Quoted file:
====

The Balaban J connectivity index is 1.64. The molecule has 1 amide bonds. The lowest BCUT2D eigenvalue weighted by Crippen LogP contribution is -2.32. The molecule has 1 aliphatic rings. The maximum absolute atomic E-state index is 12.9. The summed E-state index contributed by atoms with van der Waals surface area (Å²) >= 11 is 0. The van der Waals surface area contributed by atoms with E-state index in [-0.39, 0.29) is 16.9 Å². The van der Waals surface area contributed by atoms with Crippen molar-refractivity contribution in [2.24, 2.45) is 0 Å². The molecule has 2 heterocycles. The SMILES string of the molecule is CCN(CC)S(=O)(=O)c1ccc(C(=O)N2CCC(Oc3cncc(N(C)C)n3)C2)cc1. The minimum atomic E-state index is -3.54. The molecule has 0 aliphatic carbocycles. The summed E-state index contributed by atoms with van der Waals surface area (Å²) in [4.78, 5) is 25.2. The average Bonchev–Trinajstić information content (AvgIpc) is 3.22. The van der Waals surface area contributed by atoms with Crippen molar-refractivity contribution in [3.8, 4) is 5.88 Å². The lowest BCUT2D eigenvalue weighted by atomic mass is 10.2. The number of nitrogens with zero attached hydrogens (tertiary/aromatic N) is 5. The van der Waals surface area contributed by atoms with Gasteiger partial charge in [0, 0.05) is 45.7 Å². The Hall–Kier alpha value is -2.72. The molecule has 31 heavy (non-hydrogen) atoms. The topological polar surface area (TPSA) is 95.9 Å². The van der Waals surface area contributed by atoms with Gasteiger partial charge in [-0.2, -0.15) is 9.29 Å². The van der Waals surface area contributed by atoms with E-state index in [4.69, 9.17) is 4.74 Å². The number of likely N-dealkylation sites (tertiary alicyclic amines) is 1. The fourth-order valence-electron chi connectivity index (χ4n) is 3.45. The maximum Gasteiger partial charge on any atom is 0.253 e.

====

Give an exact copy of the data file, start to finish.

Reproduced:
The Balaban J connectivity index is 1.64. The molecule has 1 amide bonds. The lowest BCUT2D eigenvalue weighted by Crippen LogP contribution is -2.32. The molecule has 1 aliphatic rings. The maximum absolute atomic E-state index is 12.9. The summed E-state index contributed by atoms with van der Waals surface area (Å²) >= 11 is 0. The van der Waals surface area contributed by atoms with E-state index in [-0.39, 0.29) is 16.9 Å². The van der Waals surface area contributed by atoms with Crippen molar-refractivity contribution in [2.24, 2.45) is 0 Å². The molecule has 2 heterocycles. The SMILES string of the molecule is CCN(CC)S(=O)(=O)c1ccc(C(=O)N2CCC(Oc3cncc(N(C)C)n3)C2)cc1. The minimum atomic E-state index is -3.54. The molecule has 0 aliphatic carbocycles. The summed E-state index contributed by atoms with van der Waals surface area (Å²) in [4.78, 5) is 25.2. The average Bonchev–Trinajstić information content (AvgIpc) is 3.22. The van der Waals surface area contributed by atoms with Crippen molar-refractivity contribution in [3.8, 4) is 5.88 Å². The lowest BCUT2D eigenvalue weighted by atomic mass is 10.2. The number of nitrogens with zero attached hydrogens (tertiary/aromatic N) is 5. The van der Waals surface area contributed by atoms with Gasteiger partial charge in [0, 0.05) is 45.7 Å². The Hall–Kier alpha value is -2.72. The molecule has 31 heavy (non-hydrogen) atoms. The topological polar surface area (TPSA) is 95.9 Å². The van der Waals surface area contributed by atoms with Gasteiger partial charge in [-0.2, -0.15) is 9.29 Å². The van der Waals surface area contributed by atoms with E-state index in [4.69, 9.17) is 4.74 Å². The number of likely N-dealkylation sites (tertiary alicyclic amines) is 1. The fourth-order valence-electron chi connectivity index (χ4n) is 3.45. The maximum Gasteiger partial charge on any atom is 0.253 e.